March 19, 2002
ACS COMMISSIONER WILLIAM C. BELL ANNOUNCES NEW CHILD WELFARE ADVISORY PANEL
Annie E. Casey Foundation Will Support New Panel Made Up of Local National Child Welfare Experts
Citing the need to continue reform efforts and maintain public accountability, Administration for Children's Services (ACS) Commissioner William C. Bell today announced the formation of a new Child Welfare Advisory Panel made up of local and national child welfare experts.
The new panel would replace the outgoing Special Child Welfare Advisory Panel, which was created as part of the 1998 settlement between the City and child welfare advocates who had brought the federal Marisol class action lawsuit. The panel of five national child welfare experts closely reviewed ACS reform efforts for two years, and issued several public reports on ACS progress, concluding in December 2000 that ACS had made "remarkable progress" to reform the child welfare system in New York City. For the past year, at the invitation of ACS, the Panel continued to review ACS initiatives and advise ACS on reform efforts. Its concluding public report on the state of reform efforts at ACS is being published today.
Commissioner Bell said, "ACS believes that our reform efforts benefit from the additional public accountability that an advisory panel provides. I have reiterated our commitment to continuing to maintain the standards of excellence that have been established at ACS and its contracted service providers. ACS believes that an ongoing advisory panel can play a major role as we continue our broader responsibilities to protect children and to keep the public informed about those efforts."
Commissioner Bell advanced the idea of a new panel in a March 7 letter to Doug Nelson, the President of the Annie E. Casey Foundation who also served as the Chair of the Special Child Welfare Advisory Panel. The Annie E. Casey Foundation, a private philanthropy based in Baltimore, Maryland, has agreed to underwrite the costs of the new Panel and provide technical and other assistance to it.
Gail Nayowith, executive director of the Citizens' Committee for Children (CCC), an independent New York City-based child advocacy organization, has agreed to chair the new panel, which will be known as the NYC Child Welfare Advisory Panel. It will be made up of local and national child welfare experts and include a number of members from the outgoing panel.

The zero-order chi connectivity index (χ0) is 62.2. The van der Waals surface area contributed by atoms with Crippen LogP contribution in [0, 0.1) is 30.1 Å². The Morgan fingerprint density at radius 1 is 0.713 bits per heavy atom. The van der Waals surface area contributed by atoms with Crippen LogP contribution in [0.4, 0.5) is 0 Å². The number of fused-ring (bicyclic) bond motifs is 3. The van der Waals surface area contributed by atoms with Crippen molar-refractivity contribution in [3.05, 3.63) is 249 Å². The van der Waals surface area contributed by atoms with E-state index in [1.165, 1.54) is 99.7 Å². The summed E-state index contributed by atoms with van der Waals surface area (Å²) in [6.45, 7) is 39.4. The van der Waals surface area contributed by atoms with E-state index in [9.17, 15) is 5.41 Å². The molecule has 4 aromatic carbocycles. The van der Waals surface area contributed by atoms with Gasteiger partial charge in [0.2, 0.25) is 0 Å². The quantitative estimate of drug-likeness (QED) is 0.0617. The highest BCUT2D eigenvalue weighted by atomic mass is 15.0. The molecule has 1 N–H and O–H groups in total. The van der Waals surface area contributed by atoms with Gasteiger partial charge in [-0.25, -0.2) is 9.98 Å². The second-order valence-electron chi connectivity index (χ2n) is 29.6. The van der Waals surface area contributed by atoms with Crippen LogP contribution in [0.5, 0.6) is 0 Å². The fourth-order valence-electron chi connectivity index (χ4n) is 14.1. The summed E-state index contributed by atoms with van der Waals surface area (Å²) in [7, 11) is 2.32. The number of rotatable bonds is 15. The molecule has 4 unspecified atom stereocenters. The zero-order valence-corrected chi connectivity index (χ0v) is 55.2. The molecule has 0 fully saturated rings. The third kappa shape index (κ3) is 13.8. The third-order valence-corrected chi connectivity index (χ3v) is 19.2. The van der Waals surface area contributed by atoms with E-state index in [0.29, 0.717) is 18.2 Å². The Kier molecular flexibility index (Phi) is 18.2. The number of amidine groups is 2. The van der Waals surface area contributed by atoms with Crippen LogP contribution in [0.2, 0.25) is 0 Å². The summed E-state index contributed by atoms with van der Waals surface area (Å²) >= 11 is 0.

"I look forward to working with the new panel, the new ACS Commissioner and the new Mayor," Ms. Nayowith said. "I also look forward to being responsive to the broad child welfare community that is committed to making New York City's child welfare system work better for children and families."
The panel will meet regularly with the ACS leadership team, have full access to ACS programs, and will publish public reports on ACS performance.
Commissioner Bell welcomed the outgoing panel's concluding report.
"We agree with the panel report that although tremendous progress has been made by ACS, much remains to be done, especially in the further development of our neighborhood-based services networks throughout the City," Commissioner Bell said.
According to the report: "The Administration for Children's Services is far better managed than its predecessors; it has committed itself to policies, such as neighborhood-based services, that are in line with the best national thinking about child welfare reform; it has added substantial resources in critically needed areas; it is far better able than ever before to hold accountable private not-for-profit agencies, which provide the large majority of foster care and related services; and it is undertaking promising changes, such as the widespread use of family case conferences, to strengthen front-line practice. Mayor Bloomberg's appointment of William Bell, who has played a central role in the system's progress over the past six years, as the new ACS Commissioner, encourages us, and many other observers, to believe that these important efforts can serve as a foundation for even greater accomplishment in the future."
The report also pinpointed six areas where further reform efforts were required. They are:
- neighborhood-based services;
- family engagement;
- better training, supervising, and retaining qualified staff;
- developing a better system of care for teenagers and their families;
- working with the leadership of the Family Court to promote permanency and safety for children; and
- improving the treatment of thousands of children as they come into foster care each year.